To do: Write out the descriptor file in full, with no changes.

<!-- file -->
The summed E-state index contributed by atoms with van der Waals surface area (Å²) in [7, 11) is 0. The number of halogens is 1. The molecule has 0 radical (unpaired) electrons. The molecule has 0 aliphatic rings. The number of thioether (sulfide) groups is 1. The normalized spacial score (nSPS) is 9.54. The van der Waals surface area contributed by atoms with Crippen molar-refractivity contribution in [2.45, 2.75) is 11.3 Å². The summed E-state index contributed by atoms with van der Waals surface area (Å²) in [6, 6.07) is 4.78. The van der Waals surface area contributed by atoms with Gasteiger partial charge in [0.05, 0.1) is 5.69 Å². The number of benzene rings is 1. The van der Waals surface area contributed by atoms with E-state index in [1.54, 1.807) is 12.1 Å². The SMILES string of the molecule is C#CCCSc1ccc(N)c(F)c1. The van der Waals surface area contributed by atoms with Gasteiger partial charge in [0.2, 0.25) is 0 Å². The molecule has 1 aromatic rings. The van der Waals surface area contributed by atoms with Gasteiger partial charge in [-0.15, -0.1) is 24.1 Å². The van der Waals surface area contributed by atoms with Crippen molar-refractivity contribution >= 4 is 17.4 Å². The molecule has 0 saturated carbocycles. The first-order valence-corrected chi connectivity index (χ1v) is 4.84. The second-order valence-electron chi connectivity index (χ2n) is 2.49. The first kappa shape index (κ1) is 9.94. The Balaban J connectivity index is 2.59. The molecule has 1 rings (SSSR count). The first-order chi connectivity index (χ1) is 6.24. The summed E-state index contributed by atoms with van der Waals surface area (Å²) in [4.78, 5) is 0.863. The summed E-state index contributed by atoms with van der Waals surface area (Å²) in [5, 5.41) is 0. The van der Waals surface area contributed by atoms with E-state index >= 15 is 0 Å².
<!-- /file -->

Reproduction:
The summed E-state index contributed by atoms with van der Waals surface area (Å²) in [7, 11) is 0. The number of halogens is 1. The molecule has 0 radical (unpaired) electrons. The molecule has 0 aliphatic rings. The number of thioether (sulfide) groups is 1. The normalized spacial score (nSPS) is 9.54. The van der Waals surface area contributed by atoms with Crippen molar-refractivity contribution in [2.45, 2.75) is 11.3 Å². The summed E-state index contributed by atoms with van der Waals surface area (Å²) in [6, 6.07) is 4.78. The van der Waals surface area contributed by atoms with Gasteiger partial charge in [0.05, 0.1) is 5.69 Å². The number of benzene rings is 1. The van der Waals surface area contributed by atoms with E-state index in [1.54, 1.807) is 12.1 Å². The SMILES string of the molecule is C#CCCSc1ccc(N)c(F)c1. The van der Waals surface area contributed by atoms with Gasteiger partial charge in [0.2, 0.25) is 0 Å². The molecule has 1 aromatic rings. The van der Waals surface area contributed by atoms with Gasteiger partial charge in [-0.15, -0.1) is 24.1 Å². The van der Waals surface area contributed by atoms with Crippen molar-refractivity contribution >= 4 is 17.4 Å². The molecule has 0 saturated carbocycles. The first-order valence-corrected chi connectivity index (χ1v) is 4.84. The second-order valence-electron chi connectivity index (χ2n) is 2.49. The first kappa shape index (κ1) is 9.94. The Balaban J connectivity index is 2.59. The molecule has 1 rings (SSSR count). The first-order chi connectivity index (χ1) is 6.24. The summed E-state index contributed by atoms with van der Waals surface area (Å²) in [4.78, 5) is 0.863. The summed E-state index contributed by atoms with van der Waals surface area (Å²) in [5, 5.41) is 0. The van der Waals surface area contributed by atoms with E-state index >= 15 is 0 Å².